There are a few caveats some readers might have with the novel, but they stem from the vampire genre more than anything. Firstly, there’s some violence, with decapitations and bad run-ins with sunlight– which is to be expected when the bloodsucking undead are involved. Secondly, there are sex scenes, some of them graphic. Once again, your mileage may vary, though you can skip them without missing key story information if you so wish.
All in all, I would definitely recommend The Vampire Diary of Buster Keaton. There is just so much to love, from the well-realized setting to appearances from other stars of the period. Even if you’re not big into vampires, Keaton’s characterization and the fast-moving thriller plot will keep you riveted.
Bluffton: My Summers with Buster by Matt Phelan
Young Henry thinks he lives a painfully ordinary life in turn-of-the-century Muskegon, Michigan. His life is shaken up when the vaudevillians come to town for the summer. During this time, Henry makes the acquaintance of the child-comedian Buster Keaton. Buster is athletic, creative, and able to make people laugh with ease. Being a big star in a vaudeville act, Buster has everything Henry desires, but Buster is more interested in baseball and pranks than discussing his stage career. Can this friendship survive a case of mutual envy?
It’s difficult for most books to strike a balance between entertainment and education, especially when writing for children. Reading Bluffton, it’s clear that Matt Phelan wants to introduce the colorful world of vaudeville to young readers without turning the narrative into a dry history lesson. Phelan does this successfully, weaving the historical lessons into a touching narrative about learning to appreciate ordinary life.
Unlike The Vampire Diary, Buster is not the protagonist. That would be Henry, who like the rest of us is an outsider looking in at the crazy world of vaudeville. As a character, Henry is more than just a starstruck fish-out-of-water or a self-insert for the reader. In his small-town ordinariness, he’s a foil for Buster. Buster is famous and on the move constantly, which seems like a dream come true for a kid living in a quiet town. But for Buster, the celebrity’s life is a little overrated.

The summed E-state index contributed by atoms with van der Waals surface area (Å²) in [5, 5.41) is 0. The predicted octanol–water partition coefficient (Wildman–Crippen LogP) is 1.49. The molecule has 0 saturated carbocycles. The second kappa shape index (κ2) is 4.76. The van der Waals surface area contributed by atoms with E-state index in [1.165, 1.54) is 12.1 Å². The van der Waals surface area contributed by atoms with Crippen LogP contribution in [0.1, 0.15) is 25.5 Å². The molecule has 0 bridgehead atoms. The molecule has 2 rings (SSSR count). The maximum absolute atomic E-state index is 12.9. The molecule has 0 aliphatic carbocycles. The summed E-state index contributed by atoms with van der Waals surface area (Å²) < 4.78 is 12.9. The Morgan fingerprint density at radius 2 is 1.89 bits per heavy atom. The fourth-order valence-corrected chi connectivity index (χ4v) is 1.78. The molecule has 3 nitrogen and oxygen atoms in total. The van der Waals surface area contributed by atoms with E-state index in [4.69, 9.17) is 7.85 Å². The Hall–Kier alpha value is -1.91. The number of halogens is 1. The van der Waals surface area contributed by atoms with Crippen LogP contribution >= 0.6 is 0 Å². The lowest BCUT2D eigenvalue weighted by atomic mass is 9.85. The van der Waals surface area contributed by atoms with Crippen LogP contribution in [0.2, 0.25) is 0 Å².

Keaton takes pride in his abilities and loves the roar of the crowd, but he knows Henry is lucky to not have to bear the adult burdens he must prematurely. It’s easy to forget he shouldered a great many responsibilities at such a tender age and that he was essentially the family breadwinner (a role Keaton retained throughout his life). The story also hints at Joe Keaton’s alcoholism, which as any fan knows, only became worse as Buster grew into adolescence.
Everyone in town but Henry catches on to the less glamorous elements of Buster’s life. Eventually, Henry begins to notice how much is actually going on around him and that his little town is not as boring as he believed. His neighbors have their own talents, such as music and painting, that they practice without the need to become famous or wealthy. Life does not need an audience or 24/7 excitement to be meaningful.
This message is a universal one, but it’s especially relevant in our FOMO-ridden age of social media. Millennials and Gen-Zers tend to think they’re all failures if they haven’t made an impact before age 25. (Not a prodigy? Not a millionaire? And you’re at the advanced age of 26?? You must be worthless!) Books like this make you wonder if Keaton actually did ever look out into the crowd and envy them in turn, at least once in a while.
Overall, this is a fine book. Kids who love history will enjoy it and anyone of any vintage can enjoy the gorgeous watercolor illustrations. Buster fans will love the imaginative peek into Keaton’s childhood summers.
As I was in the process of editing this post, it was announced that there’s going to be a new Buster Keaton biopic. Unfortunately, it’s based on the infamous Marion Meade biography, known for making… um, bizarre claims (like Keaton being illiterate) and further pushing the notion of Buster Keaton as a sad clown. I don’t want to make any judgements, though given my experience with Hollywood biopics in general, I’m not optimistic. There is a tendency to turn people into caricatures of who they really were for the sake of D-R-A-M-A, even though more often than not, the messy reality of a person’s life is more compelling.
That’s why these two books are such great reads from the perspective of a Keaton fan. Here we have no perfect angel in slapshoes, no sad clown. Both books acknowledge that real life is more complicated than our retrospective simplifications, allowing Keaton’s humanity to shine through. I would absolutely recommend them to you.
This post is for the Eighth Buster Keaton Blogathon hosted by the marvelous Silentology! Check out this link for more Buster-y goodness!
Bluffton: My Summers with Buster by Matt Phelan
The Vampire Diary of Buster Keaton by Tracy S. Wolfe